TV | November 5, 2022 5:40 am

Bill Maher and Guests Anticipated the 2022 Midterm Elections

New Rules took a bleak turn this week

Bill Maher
Bill Maher had the midterm elections on his mind.
HBO

There’s an election happening between now and the next time a new Real Time With Bill Maher will air, and on Friday’s episode, Maher began with an extended riff on the candidates and proposals on the ballot, both close to home and on the other side of the country from him. Did this involve a few jokes at Herschel Walker’s expense? Well, yes. 

The second half of Maher’s monologue featured more in the way of righteous anger and disbelief. Initially, this came as he reacted to the attack on Paul Pelosi, and the way numerous conservatives — and Fox News — had downplayed it. He followed that up with frustration about recent antisemitic comments made by Kyrie Irving and Kanye West — both the comments themselves and the way that incidents like this seem to be on rise.

Of Boys and Men author Richard V. Reeves joined Maher on stage for an interview. Reeves noted that he’d encountered some skepticism when he began writing his book — and argued that looking into the problems of men and boys did not shortchange the problems that women and girls encounter. In discussing the role of education, Maher brought up one of his regular sources of ire — the idea that parents have been overly indulgent of their children.

Reeves, for his part, disagreed, citing a need for the education system to be reformed instead. His argument involved three main areas of interest: “Technical high schools, more male teachers, more recess.” Talk of education segued to talk of relationships, and the role education gaps can play both there and when it comes to jobs and earnings.

The two found more common ground when discussing online dating, which both men had issues with. “‘What’s up?’ and a picture of their dick is what they think is talking to a girl,” Maher said. “And that’s not going to cut it.” And from there, he diagrammed a path by which sexual and romantic frustration lead to reactionary politics — something that’s all too familiar in 2022.

Then came time for the evening’s panel discussion, in which Maggie Haberman and Fareed Zakaria took to the stage. Their discussion opened with a wide-ranging talk about next week’s elections and the polling data that’s currently on hand. Zakaria discussed the political prices of inflation, while Haberman compared Barack Obama’s messaging circa 2012 to what the Biden White House is doing. Zakaria also had the night’s most incisive line, as he recalled telling some of his Republican friends that “lowering your taxes is not worth lowering our democracy.”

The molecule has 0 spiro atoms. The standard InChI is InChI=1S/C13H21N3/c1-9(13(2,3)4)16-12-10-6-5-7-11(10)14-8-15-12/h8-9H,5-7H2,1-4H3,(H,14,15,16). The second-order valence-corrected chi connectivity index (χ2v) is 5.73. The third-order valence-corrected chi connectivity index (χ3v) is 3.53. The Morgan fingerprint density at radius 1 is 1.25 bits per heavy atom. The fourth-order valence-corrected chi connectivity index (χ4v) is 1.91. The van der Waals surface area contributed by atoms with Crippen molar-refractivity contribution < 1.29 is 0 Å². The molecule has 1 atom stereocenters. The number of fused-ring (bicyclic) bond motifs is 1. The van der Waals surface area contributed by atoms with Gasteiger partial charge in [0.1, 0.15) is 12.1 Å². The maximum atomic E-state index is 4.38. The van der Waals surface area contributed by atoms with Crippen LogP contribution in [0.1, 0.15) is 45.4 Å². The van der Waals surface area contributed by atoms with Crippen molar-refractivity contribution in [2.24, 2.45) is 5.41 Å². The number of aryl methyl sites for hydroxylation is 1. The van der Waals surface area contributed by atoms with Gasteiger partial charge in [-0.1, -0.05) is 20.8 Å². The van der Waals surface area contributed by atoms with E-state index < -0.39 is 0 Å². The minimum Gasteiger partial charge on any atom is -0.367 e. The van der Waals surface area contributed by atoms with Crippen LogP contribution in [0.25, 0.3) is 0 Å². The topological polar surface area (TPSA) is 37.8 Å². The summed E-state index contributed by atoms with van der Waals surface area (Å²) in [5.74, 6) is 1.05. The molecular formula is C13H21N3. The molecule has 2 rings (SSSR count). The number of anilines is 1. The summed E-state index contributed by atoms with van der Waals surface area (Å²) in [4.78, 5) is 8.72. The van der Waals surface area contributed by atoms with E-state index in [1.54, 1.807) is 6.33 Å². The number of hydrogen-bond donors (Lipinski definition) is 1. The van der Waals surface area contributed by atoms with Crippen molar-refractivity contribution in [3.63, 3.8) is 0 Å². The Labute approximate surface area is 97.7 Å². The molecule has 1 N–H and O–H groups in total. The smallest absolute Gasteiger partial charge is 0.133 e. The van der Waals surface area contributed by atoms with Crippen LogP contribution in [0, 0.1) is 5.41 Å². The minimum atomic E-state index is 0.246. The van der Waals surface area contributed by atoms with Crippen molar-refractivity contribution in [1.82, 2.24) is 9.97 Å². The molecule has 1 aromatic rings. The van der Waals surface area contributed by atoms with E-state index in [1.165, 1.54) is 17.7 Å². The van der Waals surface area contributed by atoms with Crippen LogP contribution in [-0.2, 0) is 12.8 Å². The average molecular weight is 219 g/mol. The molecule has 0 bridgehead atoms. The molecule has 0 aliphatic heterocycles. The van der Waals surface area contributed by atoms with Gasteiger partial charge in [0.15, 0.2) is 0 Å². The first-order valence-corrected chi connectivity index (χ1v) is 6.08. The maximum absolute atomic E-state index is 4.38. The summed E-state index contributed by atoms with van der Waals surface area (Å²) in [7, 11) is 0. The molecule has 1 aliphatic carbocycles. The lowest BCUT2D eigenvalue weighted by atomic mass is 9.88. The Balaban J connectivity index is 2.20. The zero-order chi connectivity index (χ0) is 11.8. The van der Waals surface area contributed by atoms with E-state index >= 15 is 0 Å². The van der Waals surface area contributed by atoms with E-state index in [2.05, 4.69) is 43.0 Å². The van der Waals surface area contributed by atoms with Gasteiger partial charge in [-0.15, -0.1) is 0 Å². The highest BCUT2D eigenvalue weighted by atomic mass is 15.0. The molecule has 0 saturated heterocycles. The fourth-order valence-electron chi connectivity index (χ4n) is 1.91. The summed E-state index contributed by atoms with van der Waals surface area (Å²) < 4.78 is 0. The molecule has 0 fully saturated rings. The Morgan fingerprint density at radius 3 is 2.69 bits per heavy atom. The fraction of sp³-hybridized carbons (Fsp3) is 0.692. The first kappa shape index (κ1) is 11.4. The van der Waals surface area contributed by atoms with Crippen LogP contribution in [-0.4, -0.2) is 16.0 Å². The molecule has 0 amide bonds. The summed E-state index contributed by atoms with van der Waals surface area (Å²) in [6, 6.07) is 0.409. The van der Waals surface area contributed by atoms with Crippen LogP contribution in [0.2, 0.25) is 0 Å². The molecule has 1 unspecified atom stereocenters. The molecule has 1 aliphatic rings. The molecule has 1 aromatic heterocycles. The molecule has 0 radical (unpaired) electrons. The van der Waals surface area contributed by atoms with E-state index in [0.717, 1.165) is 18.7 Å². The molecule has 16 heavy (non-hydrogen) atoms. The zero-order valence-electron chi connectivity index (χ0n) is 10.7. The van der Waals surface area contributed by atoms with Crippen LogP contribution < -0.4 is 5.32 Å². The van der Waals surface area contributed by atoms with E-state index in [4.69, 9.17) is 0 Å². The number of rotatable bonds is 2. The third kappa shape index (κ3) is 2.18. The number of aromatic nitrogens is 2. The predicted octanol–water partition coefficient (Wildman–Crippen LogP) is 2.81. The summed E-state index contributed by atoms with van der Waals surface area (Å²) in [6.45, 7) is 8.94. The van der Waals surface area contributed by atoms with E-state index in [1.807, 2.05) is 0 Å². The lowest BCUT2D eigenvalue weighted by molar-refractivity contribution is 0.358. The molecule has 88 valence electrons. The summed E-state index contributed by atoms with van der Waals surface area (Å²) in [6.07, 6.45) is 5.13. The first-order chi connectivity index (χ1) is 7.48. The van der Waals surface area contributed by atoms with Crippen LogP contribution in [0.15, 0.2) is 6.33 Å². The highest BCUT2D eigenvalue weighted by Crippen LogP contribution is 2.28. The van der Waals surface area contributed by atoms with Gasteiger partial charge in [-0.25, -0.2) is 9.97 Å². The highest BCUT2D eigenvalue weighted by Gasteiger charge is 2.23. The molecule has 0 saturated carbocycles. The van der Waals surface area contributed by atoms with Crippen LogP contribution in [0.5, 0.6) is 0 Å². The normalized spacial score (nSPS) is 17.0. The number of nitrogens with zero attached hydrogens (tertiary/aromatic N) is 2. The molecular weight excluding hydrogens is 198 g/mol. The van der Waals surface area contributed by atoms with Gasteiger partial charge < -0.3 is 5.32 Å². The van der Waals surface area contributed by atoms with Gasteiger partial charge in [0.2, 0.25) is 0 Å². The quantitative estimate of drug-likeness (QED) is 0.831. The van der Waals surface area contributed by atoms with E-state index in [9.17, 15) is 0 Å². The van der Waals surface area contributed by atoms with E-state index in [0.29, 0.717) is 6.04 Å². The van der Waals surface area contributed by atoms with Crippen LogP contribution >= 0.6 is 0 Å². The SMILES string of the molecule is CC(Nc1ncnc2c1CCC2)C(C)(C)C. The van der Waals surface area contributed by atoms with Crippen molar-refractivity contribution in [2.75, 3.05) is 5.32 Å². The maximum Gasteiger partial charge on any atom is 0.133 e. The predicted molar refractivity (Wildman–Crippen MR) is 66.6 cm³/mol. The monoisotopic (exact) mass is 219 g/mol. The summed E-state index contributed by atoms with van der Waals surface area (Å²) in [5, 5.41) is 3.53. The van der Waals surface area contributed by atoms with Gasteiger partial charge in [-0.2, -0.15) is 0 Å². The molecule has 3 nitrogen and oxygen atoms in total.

In the second half of the segment, Zakaria compared the right-of-center parties in the U.S. and U.K. in terms of their record on diversity and immigration, with the Conservative Party having a far more diverse array of candidates than the Republican Party. Haberman interjected at this point to note that the issue was more complex than that — and that different nations’ parties had responded to immigration in different ways.

Finally, Maher turned the subject to social media — and asked whether there should be more attention paid to TikTok, given the ongoing debate over the security of data there. Maher voiced the opinion that the app could potentially allow the Chinese Communist Party access to all of its data. Zakaria took a more skeptical tone, asking, “What are they going to do with these dance videos?” 

Haberman and Maher pointed out that, no, there was more going on on TikTok than dance videos. “It’s the data,” Haberman said. “It’s not just about how time-consuming it is.” And Maher also raised concerns over the increasing number of deepfakes on the app.

Maher brought up Jerry Lee Lewis’s death, leftover Halloween candy and the painting that was hanging upside down for 75 years in the opening of New Rules. Maher returned to the election for the bulk of the segment, adopting a pessimistic tone about the coming vote and observing that “nobody in America can be persuaded of anything anymore anyway.” 

While there were a handful of punchlines, the tone here was more bleak than anything. “This is really the ‘crossing the Rubicon’ moment,” Maher said. “When the election deniers are elected. Which is often how countries slide into authoritarianism.” The effect was sobering, and Maher didn’t hold back. “Too many Americans don’t care — and won’t care after it happens,” he said. 

And then Reeves joined the panel for Overtime. Up for discussion? Whether or not the phrase “toxic masculinity” was itself problematic, for one thing. Haberman shared her impressions of what a second Trump term might be like. (“A lot of spite,” she said.) Conversation returned to the midterms, with the elections themselves — and Maher’s comments on them — looming large as the segment drew to a close.